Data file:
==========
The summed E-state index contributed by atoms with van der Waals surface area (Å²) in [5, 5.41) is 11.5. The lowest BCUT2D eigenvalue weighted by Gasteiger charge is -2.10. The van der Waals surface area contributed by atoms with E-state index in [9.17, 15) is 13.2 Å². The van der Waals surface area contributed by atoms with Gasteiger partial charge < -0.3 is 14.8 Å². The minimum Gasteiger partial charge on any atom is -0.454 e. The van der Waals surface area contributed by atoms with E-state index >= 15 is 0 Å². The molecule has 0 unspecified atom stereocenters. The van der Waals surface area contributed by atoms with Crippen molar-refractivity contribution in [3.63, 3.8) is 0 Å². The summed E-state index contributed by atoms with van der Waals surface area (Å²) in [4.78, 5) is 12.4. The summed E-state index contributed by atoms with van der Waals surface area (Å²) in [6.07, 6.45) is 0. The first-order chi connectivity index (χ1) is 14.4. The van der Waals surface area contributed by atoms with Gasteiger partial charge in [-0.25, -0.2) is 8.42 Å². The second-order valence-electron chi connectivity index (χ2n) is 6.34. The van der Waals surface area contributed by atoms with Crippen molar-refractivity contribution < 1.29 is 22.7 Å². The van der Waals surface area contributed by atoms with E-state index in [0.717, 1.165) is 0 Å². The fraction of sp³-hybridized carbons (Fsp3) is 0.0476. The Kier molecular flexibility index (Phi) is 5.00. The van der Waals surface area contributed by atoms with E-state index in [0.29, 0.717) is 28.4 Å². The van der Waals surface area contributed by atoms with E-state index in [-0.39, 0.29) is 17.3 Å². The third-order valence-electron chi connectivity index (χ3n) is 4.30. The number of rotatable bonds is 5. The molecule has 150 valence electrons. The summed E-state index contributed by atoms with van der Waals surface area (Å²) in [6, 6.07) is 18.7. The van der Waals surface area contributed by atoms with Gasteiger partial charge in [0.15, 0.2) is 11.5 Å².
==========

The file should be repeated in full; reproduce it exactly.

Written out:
The summed E-state index contributed by atoms with van der Waals surface area (Å²) in [5, 5.41) is 11.5. The lowest BCUT2D eigenvalue weighted by Gasteiger charge is -2.10. The van der Waals surface area contributed by atoms with E-state index in [9.17, 15) is 13.2 Å². The van der Waals surface area contributed by atoms with Gasteiger partial charge < -0.3 is 14.8 Å². The minimum Gasteiger partial charge on any atom is -0.454 e. The van der Waals surface area contributed by atoms with E-state index >= 15 is 0 Å². The molecule has 0 unspecified atom stereocenters. The van der Waals surface area contributed by atoms with Crippen molar-refractivity contribution in [3.63, 3.8) is 0 Å². The summed E-state index contributed by atoms with van der Waals surface area (Å²) in [4.78, 5) is 12.4. The summed E-state index contributed by atoms with van der Waals surface area (Å²) in [6.07, 6.45) is 0. The first-order chi connectivity index (χ1) is 14.4. The van der Waals surface area contributed by atoms with Gasteiger partial charge in [-0.25, -0.2) is 8.42 Å². The second-order valence-electron chi connectivity index (χ2n) is 6.34. The van der Waals surface area contributed by atoms with Crippen molar-refractivity contribution < 1.29 is 22.7 Å². The van der Waals surface area contributed by atoms with E-state index in [0.717, 1.165) is 0 Å². The fraction of sp³-hybridized carbons (Fsp3) is 0.0476. The Kier molecular flexibility index (Phi) is 5.00. The van der Waals surface area contributed by atoms with E-state index in [0.29, 0.717) is 28.4 Å². The van der Waals surface area contributed by atoms with E-state index in [-0.39, 0.29) is 17.3 Å². The third-order valence-electron chi connectivity index (χ3n) is 4.30. The number of rotatable bonds is 5. The molecule has 150 valence electrons. The summed E-state index contributed by atoms with van der Waals surface area (Å²) in [6, 6.07) is 18.7. The van der Waals surface area contributed by atoms with Gasteiger partial charge in [0.15, 0.2) is 11.5 Å².